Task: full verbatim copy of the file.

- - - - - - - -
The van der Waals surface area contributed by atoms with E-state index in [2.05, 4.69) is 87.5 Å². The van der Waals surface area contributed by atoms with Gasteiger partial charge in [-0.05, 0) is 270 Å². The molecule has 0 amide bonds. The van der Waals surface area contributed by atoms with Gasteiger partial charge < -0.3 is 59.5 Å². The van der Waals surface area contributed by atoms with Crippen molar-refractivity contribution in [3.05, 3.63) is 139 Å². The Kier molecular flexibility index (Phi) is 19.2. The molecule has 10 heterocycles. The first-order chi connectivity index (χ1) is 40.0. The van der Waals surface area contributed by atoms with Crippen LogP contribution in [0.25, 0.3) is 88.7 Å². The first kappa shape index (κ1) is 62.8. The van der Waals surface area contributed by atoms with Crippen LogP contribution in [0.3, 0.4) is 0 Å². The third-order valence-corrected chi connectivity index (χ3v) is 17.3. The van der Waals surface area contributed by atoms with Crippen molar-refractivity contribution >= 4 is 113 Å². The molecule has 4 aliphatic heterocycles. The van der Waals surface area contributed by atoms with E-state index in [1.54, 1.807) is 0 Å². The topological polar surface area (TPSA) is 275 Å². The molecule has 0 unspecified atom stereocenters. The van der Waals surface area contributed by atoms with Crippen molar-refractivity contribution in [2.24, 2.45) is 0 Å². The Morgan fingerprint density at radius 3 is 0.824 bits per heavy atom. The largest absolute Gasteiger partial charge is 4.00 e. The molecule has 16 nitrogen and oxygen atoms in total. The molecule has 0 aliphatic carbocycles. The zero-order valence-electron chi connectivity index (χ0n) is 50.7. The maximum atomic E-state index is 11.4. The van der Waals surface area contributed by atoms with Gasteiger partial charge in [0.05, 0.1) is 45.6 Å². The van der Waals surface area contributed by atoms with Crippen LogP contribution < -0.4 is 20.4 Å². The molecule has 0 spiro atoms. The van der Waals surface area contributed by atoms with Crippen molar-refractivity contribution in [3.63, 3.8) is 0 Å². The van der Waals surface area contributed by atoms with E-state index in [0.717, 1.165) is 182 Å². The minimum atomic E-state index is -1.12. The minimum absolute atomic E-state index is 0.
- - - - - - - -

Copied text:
The van der Waals surface area contributed by atoms with E-state index in [2.05, 4.69) is 87.5 Å². The van der Waals surface area contributed by atoms with Gasteiger partial charge in [-0.05, 0) is 270 Å². The molecule has 0 amide bonds. The van der Waals surface area contributed by atoms with Gasteiger partial charge < -0.3 is 59.5 Å². The van der Waals surface area contributed by atoms with Crippen molar-refractivity contribution in [3.05, 3.63) is 139 Å². The Kier molecular flexibility index (Phi) is 19.2. The molecule has 10 heterocycles. The first-order chi connectivity index (χ1) is 40.0. The van der Waals surface area contributed by atoms with Crippen LogP contribution in [0.25, 0.3) is 88.7 Å². The first kappa shape index (κ1) is 62.8. The van der Waals surface area contributed by atoms with Crippen LogP contribution in [0.3, 0.4) is 0 Å². The third-order valence-corrected chi connectivity index (χ3v) is 17.3. The van der Waals surface area contributed by atoms with Crippen molar-refractivity contribution >= 4 is 113 Å². The molecule has 4 aliphatic heterocycles. The van der Waals surface area contributed by atoms with E-state index in [1.54, 1.807) is 0 Å². The topological polar surface area (TPSA) is 275 Å². The molecule has 0 unspecified atom stereocenters. The van der Waals surface area contributed by atoms with Crippen molar-refractivity contribution in [2.24, 2.45) is 0 Å². The Morgan fingerprint density at radius 3 is 0.824 bits per heavy atom. The largest absolute Gasteiger partial charge is 4.00 e. The molecule has 16 nitrogen and oxygen atoms in total. The molecule has 0 aliphatic carbocycles. The zero-order valence-electron chi connectivity index (χ0n) is 50.7. The maximum atomic E-state index is 11.4. The van der Waals surface area contributed by atoms with Gasteiger partial charge in [0.05, 0.1) is 45.6 Å². The van der Waals surface area contributed by atoms with Crippen LogP contribution < -0.4 is 20.4 Å². The molecule has 0 spiro atoms. The van der Waals surface area contributed by atoms with Crippen molar-refractivity contribution in [3.63, 3.8) is 0 Å². The van der Waals surface area contributed by atoms with E-state index in [0.717, 1.165) is 182 Å². The minimum atomic E-state index is -1.12. The minimum absolute atomic E-state index is 0.